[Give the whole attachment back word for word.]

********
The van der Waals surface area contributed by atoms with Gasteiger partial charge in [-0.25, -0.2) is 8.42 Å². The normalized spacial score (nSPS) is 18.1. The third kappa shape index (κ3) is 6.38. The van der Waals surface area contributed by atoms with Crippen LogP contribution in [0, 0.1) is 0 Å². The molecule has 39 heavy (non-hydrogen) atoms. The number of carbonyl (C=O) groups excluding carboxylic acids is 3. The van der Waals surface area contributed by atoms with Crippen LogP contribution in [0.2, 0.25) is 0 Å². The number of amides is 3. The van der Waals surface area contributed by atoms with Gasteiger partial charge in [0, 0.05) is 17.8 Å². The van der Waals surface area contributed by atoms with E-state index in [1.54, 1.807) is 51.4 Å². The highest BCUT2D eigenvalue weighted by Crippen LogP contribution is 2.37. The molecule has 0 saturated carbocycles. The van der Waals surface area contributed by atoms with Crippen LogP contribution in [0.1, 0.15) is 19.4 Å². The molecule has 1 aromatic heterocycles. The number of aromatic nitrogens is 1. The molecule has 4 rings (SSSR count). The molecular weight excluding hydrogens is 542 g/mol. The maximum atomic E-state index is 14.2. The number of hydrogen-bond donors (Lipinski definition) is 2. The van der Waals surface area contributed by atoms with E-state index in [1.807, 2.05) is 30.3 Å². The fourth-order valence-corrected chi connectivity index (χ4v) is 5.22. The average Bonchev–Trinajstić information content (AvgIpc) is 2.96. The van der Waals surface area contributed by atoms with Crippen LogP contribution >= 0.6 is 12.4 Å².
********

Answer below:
The van der Waals surface area contributed by atoms with Gasteiger partial charge in [-0.25, -0.2) is 8.42 Å². The normalized spacial score (nSPS) is 18.1. The third kappa shape index (κ3) is 6.38. The van der Waals surface area contributed by atoms with Crippen LogP contribution in [0, 0.1) is 0 Å². The molecule has 39 heavy (non-hydrogen) atoms. The number of carbonyl (C=O) groups excluding carboxylic acids is 3. The van der Waals surface area contributed by atoms with Crippen LogP contribution in [0.2, 0.25) is 0 Å². The number of amides is 3. The van der Waals surface area contributed by atoms with Gasteiger partial charge in [0, 0.05) is 17.8 Å². The van der Waals surface area contributed by atoms with E-state index in [1.54, 1.807) is 51.4 Å². The highest BCUT2D eigenvalue weighted by Crippen LogP contribution is 2.37. The molecule has 0 saturated carbocycles. The van der Waals surface area contributed by atoms with Crippen LogP contribution in [0.1, 0.15) is 19.4 Å². The molecule has 1 aromatic heterocycles. The number of aromatic nitrogens is 1. The molecule has 4 rings (SSSR count). The molecular weight excluding hydrogens is 542 g/mol. The maximum atomic E-state index is 14.2. The number of hydrogen-bond donors (Lipinski definition) is 2. The van der Waals surface area contributed by atoms with E-state index in [1.807, 2.05) is 30.3 Å². The fourth-order valence-corrected chi connectivity index (χ4v) is 5.22. The average Bonchev–Trinajstić information content (AvgIpc) is 2.96. The van der Waals surface area contributed by atoms with Crippen LogP contribution >= 0.6 is 12.4 Å².